Tag Archives: heat

The One Where MS Becomes Normal

memoryI was feeling very smug the other day in work.

We’re currently on an outside project and the sun was blazing.

I could feel myself getting hotter and hotter as the day went on, so I disappeared at carefully-staggered intervals into the shade and called my mum for a random chat or scrolled through Twitter or simply watched the sheep stroll past (It’s Wales, we were up a mountain).

Anyway, as we were wrapping up, I remarked, ‘Oi, boss, see! I’m not as red as I usually am! Result, eh?’

He glanced my way, burst out laughing and told me to look in a mirror. I did. Oh. Bright red, round face. But! I wasn’t lying stunned on the grass, flapping my arms like a hot-weather snow angel, felled by Herr Uhthoff, Master of Heat Intolerance. I was being proactive and mature (for once), taking time out to cool down before I collapsed in a soggy heap.

This made me think. Have a I finally grown up with regards to MS? Or am I just fed up shaking my fist at it, daring it to strike me down? Perhaps I am, and MS has fully integrated itself into my life, like some kind of tapeworm, but without the added advantage of rapid weight loss.

I decided to clock just how much I now regard as normal:

  • Tripping over the bath mat every single day. Also, doorstep, dustballs and the kitten.
  • Having to hold a cup of coffee with two hands and will myself to keep hold of it.
  • Dozing off at the good bit during telly programmes and dropping my bag of chocolate buttons.
  • Mixing up my words and making people laugh, when sometimes, I’m actually telling them something quite sad.
  • Forgetting simple words and using a lot of Italian gestures to make up the shortfall (quite a natty effect, I think).
  • Fumbling with buttons and zips (my own, tsk).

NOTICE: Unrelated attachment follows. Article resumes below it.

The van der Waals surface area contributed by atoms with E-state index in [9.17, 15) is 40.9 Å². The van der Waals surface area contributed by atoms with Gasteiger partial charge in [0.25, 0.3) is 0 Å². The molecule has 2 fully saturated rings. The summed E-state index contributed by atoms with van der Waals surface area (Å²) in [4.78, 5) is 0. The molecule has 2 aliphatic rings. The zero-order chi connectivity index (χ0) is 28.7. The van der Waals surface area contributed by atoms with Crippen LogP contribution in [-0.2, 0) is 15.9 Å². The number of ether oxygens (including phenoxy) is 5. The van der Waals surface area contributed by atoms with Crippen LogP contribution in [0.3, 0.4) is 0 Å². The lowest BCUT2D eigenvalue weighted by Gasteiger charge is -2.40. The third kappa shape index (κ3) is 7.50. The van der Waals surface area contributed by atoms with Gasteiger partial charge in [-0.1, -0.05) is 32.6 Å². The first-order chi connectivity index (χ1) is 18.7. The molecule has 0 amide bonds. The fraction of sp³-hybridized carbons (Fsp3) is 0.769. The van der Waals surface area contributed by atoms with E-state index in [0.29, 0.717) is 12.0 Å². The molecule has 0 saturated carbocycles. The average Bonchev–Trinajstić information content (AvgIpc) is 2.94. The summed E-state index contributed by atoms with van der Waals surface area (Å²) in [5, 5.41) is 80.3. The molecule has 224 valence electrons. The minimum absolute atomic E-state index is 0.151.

I’m also applying my new-found maturity to my studies. Before, I could sit for hours thinking about different ways to say the same thing in essays. Well. I now have a handy list. For example, if I want to give an example, I could say:

  • as an illustration
  • to demonstrate
  • specifically
  • for instance

Which means my essays are now full of lots of examples, but I need to find lots of examples to use the example phrases. Confused? Me too.

Anyway, it may have taken almost four years, but I think I’m now at the stage, largely through repetition, where what was once odd and disconcerting is now, well, normal life for me. I struggle to forget what life was like B4MS, not helped by my goldfish memory.

Did I tell you what happened in work the other day?

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The Return of The Angry Red Tomato-Face

angry red tomato faceMen in loud-patterned shorts and flip-flops are everywhere, I have a stack of special offer leaflets from supermarkets urging me to stock up on barbecue ingredients and the weather forecasters can barely contain their excitement.

We are having a spell of warm, sunny weather and I am not best pleased. In fact, I am downright grumpy. Two years ago I enjoyed the warm weather as much as anyone, but one day that all changed as my face morphed into an angry red blur, my limbs went weak and I felt faint with fatigue. Since then Uhthoff’s phenomenon, otherwise known as heat intolerance, has made my life a misery.

A tiny spot of sun will add a youthful, flushed glow to my face. Any more than that and I begin to scare small children. I often wish I was born 100 years ago so I could carry a parasol when outdoors and recline on a chaise-lounge, delicately fluttering a fan  and sipping peppermint tea when the heat gets too much. And a bonnet would be ideal for bad hair days.

It’s not just weather that does this – hot radiators in the winter, ‘atmospheric’ log fires in gastropubs and over-heated shops all take their toll. Opening the oven door is a tricky operation. Do it too quickly and I’ve got to lie down for five minutes, pizza sadly forgotten.

I fondly remember giving myself home-made facials by adding lavender to a bowl of boiling water and steaming my face over it. Nowadays that would probably be the best way to make me give up my PIN numbers and passwords.

I am now a semi-vampire, hiding in the house as much as I can and my super-size fan is my new best friend. I have become an expert at judging where any breeze is coming from. I rearrange chairs in cafes when a blast of sun comes through the window.

So this bank holiday weekend, I will mostly be at home. I will not be going to a barbecue – it’s insanity to cook in the heat. I will not be going to the beach. I will not be sitting outside a pub.  I will instead smile through gritted teeth when yet another person says, ‘oooh, lovely weather we’re having!’ Isn’t it just…

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Beat The Heat…

ID-10019970My guest blogger today is Katie Brind’Amour. She is a Certified Health Education Specialist and freelance health and wellness writer based in America, and loves learning about natural ways to live well. She enjoys writing for Healthline.com and WomensHealthcareTopics.com: